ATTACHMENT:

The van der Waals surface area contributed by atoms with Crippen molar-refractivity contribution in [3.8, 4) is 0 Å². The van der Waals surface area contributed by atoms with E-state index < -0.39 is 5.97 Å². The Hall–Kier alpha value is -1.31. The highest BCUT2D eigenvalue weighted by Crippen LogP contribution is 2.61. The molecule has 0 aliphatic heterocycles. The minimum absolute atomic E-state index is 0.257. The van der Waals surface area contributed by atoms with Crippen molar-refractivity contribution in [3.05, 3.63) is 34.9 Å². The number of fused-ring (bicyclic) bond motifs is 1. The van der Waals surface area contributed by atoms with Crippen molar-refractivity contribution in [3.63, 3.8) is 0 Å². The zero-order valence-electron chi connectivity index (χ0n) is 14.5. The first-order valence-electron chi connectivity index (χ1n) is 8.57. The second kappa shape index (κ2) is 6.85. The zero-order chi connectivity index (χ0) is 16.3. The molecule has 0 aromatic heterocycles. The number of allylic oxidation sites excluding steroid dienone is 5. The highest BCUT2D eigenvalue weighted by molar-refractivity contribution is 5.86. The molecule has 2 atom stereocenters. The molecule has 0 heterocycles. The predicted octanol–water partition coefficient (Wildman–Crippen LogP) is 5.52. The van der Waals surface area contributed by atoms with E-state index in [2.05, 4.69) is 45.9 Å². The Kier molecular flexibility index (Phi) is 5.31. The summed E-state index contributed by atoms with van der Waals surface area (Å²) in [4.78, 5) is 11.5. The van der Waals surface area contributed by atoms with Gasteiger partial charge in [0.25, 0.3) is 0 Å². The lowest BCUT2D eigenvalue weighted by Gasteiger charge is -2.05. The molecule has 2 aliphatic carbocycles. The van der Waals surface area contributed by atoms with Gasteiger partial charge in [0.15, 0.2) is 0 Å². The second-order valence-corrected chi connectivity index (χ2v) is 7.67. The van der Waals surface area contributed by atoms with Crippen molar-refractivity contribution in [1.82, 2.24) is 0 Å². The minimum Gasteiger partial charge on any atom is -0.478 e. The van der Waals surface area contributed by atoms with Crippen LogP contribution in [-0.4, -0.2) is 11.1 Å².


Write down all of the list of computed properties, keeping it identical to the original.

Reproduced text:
The van der Waals surface area contributed by atoms with Crippen molar-refractivity contribution in [3.8, 4) is 0 Å². The van der Waals surface area contributed by atoms with E-state index < -0.39 is 5.97 Å². The Hall–Kier alpha value is -1.31. The highest BCUT2D eigenvalue weighted by Crippen LogP contribution is 2.61. The molecule has 0 aliphatic heterocycles. The minimum absolute atomic E-state index is 0.257. The van der Waals surface area contributed by atoms with Crippen molar-refractivity contribution in [3.05, 3.63) is 34.9 Å². The number of fused-ring (bicyclic) bond motifs is 1. The van der Waals surface area contributed by atoms with Crippen molar-refractivity contribution in [3.63, 3.8) is 0 Å². The zero-order valence-electron chi connectivity index (χ0n) is 14.5. The first-order valence-electron chi connectivity index (χ1n) is 8.57. The second kappa shape index (κ2) is 6.85. The zero-order chi connectivity index (χ0) is 16.3. The molecule has 0 aromatic heterocycles. The number of allylic oxidation sites excluding steroid dienone is 5. The highest BCUT2D eigenvalue weighted by molar-refractivity contribution is 5.86. The molecule has 2 atom stereocenters. The molecule has 0 heterocycles. The predicted octanol–water partition coefficient (Wildman–Crippen LogP) is 5.52. The van der Waals surface area contributed by atoms with E-state index in [2.05, 4.69) is 45.9 Å². The Kier molecular flexibility index (Phi) is 5.31. The summed E-state index contributed by atoms with van der Waals surface area (Å²) in [4.78, 5) is 11.5. The van der Waals surface area contributed by atoms with Gasteiger partial charge in [0.25, 0.3) is 0 Å². The lowest BCUT2D eigenvalue weighted by Gasteiger charge is -2.05. The molecule has 2 aliphatic carbocycles. The van der Waals surface area contributed by atoms with Gasteiger partial charge in [0.15, 0.2) is 0 Å². The second-order valence-corrected chi connectivity index (χ2v) is 7.67. The van der Waals surface area contributed by atoms with Crippen molar-refractivity contribution in [1.82, 2.24) is 0 Å². The minimum Gasteiger partial charge on any atom is -0.478 e. The van der Waals surface area contributed by atoms with Crippen LogP contribution in [-0.4, -0.2) is 11.1 Å².